Andru McCracken headshot
Andru McCracken, Editor

By Andru McCracken

I was interviewing a new resident last week when he hit me across the head with a rich new phrase: the valley of the broken toys.

I was so struck by it, I stopped listening to whatever he was going on about. This phrase, this line, so familiar, but from where? It was vaguely literary.

It conjured up images of the workshop in Blade Runner (Phillip K. Dick’s Do Androids Dream of Electric Sheep for the library types)… you know, the 80s sci-fi film about a bounty hunter who exterminates androids for a living and who ultimately escapes with his beloved – da da dah – who is an android. And whoops, he himself is an android! If you haven’t seen the film you ought to. Ultimately the hero and heroine end up here in the valley (though this is positively unaccounted for in the sequel).

Intrigued enough to reveal my ignorance, I asked him what he meant.

The valley of broken toys is the place where broken toys go. People that don’t fit in. At this point I am imagining draft dodgers, outlaws, hippies, preppers, hermits, nerds, back to the landers, artists, antisocial types.

There’s something to chew on.

But I’ve been thinking about this idea for a few days now and it has rather grown on me.

If you think society at large, beyond the valley, is a fine and wonderful thing, it could well be a cutting insult.

But if you see society at large, beyond the valley, as a sort of psychotic people juicer, it could be a very good thing.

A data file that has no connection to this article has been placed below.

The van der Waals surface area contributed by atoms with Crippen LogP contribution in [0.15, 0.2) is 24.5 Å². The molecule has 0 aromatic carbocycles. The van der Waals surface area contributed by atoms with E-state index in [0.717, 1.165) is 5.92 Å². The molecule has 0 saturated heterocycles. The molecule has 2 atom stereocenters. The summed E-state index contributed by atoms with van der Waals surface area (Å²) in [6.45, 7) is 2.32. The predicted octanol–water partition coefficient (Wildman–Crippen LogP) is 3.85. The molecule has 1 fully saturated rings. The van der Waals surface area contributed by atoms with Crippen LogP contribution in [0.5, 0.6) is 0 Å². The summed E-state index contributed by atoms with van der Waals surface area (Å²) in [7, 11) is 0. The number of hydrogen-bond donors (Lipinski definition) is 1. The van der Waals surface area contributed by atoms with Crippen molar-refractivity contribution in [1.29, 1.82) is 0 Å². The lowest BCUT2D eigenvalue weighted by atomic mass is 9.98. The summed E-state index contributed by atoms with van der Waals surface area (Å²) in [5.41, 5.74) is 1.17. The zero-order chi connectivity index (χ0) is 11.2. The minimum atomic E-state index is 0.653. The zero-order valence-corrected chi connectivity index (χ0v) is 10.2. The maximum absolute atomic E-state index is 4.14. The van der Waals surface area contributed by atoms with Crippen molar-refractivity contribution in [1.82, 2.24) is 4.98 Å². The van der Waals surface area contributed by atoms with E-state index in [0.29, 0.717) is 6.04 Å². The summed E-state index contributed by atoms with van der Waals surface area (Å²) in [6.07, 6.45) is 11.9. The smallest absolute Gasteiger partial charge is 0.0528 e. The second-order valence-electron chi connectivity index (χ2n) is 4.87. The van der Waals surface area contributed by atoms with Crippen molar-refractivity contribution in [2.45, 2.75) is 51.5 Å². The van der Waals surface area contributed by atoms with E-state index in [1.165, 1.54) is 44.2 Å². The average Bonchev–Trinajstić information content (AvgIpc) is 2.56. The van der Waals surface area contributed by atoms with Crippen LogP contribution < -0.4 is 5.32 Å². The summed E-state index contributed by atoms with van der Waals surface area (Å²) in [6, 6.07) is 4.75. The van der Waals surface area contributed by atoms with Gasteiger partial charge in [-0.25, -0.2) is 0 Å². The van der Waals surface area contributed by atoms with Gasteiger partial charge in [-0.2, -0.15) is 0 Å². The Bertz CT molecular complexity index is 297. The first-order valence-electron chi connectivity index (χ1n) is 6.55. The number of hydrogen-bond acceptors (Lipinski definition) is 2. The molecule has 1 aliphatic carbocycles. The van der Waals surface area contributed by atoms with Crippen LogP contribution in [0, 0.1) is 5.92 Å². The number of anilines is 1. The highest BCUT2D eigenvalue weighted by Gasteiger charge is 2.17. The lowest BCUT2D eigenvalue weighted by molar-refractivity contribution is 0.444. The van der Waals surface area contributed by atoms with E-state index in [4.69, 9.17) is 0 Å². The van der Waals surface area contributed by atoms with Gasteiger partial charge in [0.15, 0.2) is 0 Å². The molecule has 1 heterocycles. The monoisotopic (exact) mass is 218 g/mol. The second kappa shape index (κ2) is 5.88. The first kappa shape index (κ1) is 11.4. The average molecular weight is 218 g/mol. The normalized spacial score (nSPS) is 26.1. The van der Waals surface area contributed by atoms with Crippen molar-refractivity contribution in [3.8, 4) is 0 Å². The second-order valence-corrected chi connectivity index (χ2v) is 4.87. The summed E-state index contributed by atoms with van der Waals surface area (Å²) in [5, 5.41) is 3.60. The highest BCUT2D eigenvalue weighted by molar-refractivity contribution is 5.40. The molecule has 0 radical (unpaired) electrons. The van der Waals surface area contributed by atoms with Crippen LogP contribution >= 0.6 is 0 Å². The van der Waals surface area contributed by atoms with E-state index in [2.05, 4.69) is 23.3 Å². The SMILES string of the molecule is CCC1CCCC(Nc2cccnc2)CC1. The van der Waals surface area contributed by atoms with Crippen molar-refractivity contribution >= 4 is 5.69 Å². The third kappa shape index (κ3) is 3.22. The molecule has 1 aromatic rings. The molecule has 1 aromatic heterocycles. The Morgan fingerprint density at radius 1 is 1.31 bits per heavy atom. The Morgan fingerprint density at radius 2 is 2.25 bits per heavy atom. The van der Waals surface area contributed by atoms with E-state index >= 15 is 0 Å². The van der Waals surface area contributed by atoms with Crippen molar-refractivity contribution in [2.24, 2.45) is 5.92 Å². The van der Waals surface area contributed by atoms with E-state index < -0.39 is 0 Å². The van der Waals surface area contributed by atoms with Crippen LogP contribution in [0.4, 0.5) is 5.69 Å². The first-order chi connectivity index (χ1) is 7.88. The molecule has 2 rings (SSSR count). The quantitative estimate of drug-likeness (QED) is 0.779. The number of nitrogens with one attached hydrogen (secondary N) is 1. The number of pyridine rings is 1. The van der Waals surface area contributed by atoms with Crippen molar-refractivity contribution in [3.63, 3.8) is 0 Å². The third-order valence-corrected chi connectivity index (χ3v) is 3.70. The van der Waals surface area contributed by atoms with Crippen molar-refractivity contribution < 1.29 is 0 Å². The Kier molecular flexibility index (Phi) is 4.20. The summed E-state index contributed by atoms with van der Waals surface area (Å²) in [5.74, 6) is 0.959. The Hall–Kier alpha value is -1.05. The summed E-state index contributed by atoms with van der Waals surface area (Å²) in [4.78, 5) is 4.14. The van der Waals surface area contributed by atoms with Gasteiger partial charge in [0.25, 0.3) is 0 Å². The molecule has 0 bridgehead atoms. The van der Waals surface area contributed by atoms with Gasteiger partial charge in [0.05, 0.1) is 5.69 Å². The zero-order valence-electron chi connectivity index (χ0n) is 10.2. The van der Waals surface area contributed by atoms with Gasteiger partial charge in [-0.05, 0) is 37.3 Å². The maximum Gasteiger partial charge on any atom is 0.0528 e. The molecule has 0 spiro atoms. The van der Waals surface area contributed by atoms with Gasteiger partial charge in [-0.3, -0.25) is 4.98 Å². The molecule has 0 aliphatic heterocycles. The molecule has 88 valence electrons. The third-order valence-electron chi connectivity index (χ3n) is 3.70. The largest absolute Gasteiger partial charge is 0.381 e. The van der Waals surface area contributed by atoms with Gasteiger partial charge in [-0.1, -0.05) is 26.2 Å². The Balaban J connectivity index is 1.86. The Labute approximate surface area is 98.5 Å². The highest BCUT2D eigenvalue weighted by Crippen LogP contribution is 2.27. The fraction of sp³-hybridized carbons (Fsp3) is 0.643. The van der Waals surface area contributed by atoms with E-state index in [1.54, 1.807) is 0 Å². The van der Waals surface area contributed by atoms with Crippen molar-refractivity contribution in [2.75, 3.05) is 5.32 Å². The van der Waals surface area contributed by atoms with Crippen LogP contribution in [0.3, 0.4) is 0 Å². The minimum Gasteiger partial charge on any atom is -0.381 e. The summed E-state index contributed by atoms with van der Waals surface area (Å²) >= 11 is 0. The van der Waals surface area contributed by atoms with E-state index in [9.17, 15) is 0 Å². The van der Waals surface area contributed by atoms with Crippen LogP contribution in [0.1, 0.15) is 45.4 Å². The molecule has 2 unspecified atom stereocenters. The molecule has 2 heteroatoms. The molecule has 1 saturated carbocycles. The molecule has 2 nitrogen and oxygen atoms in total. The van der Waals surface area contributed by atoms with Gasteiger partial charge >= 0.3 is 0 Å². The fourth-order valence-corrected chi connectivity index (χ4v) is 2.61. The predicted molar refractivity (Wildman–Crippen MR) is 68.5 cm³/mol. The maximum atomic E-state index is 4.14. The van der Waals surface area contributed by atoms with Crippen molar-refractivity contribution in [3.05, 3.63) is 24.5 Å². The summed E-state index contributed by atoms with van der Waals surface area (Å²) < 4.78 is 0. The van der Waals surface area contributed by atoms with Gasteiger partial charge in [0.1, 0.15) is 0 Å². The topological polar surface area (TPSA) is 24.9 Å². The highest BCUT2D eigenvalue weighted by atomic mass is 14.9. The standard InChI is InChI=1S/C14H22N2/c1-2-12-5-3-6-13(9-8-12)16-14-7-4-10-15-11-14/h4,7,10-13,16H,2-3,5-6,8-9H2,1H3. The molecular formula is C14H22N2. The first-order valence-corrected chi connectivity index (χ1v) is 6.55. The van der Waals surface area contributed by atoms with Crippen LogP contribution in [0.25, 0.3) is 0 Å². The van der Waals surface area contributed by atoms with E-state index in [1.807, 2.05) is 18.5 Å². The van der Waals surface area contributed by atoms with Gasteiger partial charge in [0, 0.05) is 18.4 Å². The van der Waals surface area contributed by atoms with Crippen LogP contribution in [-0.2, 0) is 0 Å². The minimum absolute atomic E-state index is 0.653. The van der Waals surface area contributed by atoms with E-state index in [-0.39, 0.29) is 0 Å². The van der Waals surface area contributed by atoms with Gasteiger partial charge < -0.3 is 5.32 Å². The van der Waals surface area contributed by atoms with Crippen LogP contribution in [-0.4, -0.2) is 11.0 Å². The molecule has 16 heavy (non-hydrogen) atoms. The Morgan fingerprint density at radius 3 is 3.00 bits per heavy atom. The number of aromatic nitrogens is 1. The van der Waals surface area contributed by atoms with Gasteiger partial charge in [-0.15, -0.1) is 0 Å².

It’s an interesting lens for the valley and a challenging one. To suppose that what makes the valley intriguing and different is not the wholesome wholeness of the people here, their perfection and oneness with society, but their flaws, their inability to get along elsewhere.

It kind of turns the whole paradigm of our beautiful mountain life on its head.

My family and I are planning a trip abroad this summer, and it feels like there is something in the wind just now, an urge among many to travel. Hopefully a little time outside the toybox will provide some new reflections and appreciation on this wonderful clutter of toys.

After writing this piece I tried again to find some meaningful pop culture references to the valley of broken toys, scanning through a plethora of indie music albums and disturbing pop-psychology references, I came across the obvious: Disney’s Silly Symphony of 1935 called Broken Toys. The Internet Movie Database said it all: A sailor doll, thrown into a toy dump, rallies the demoralized dolls that were already there.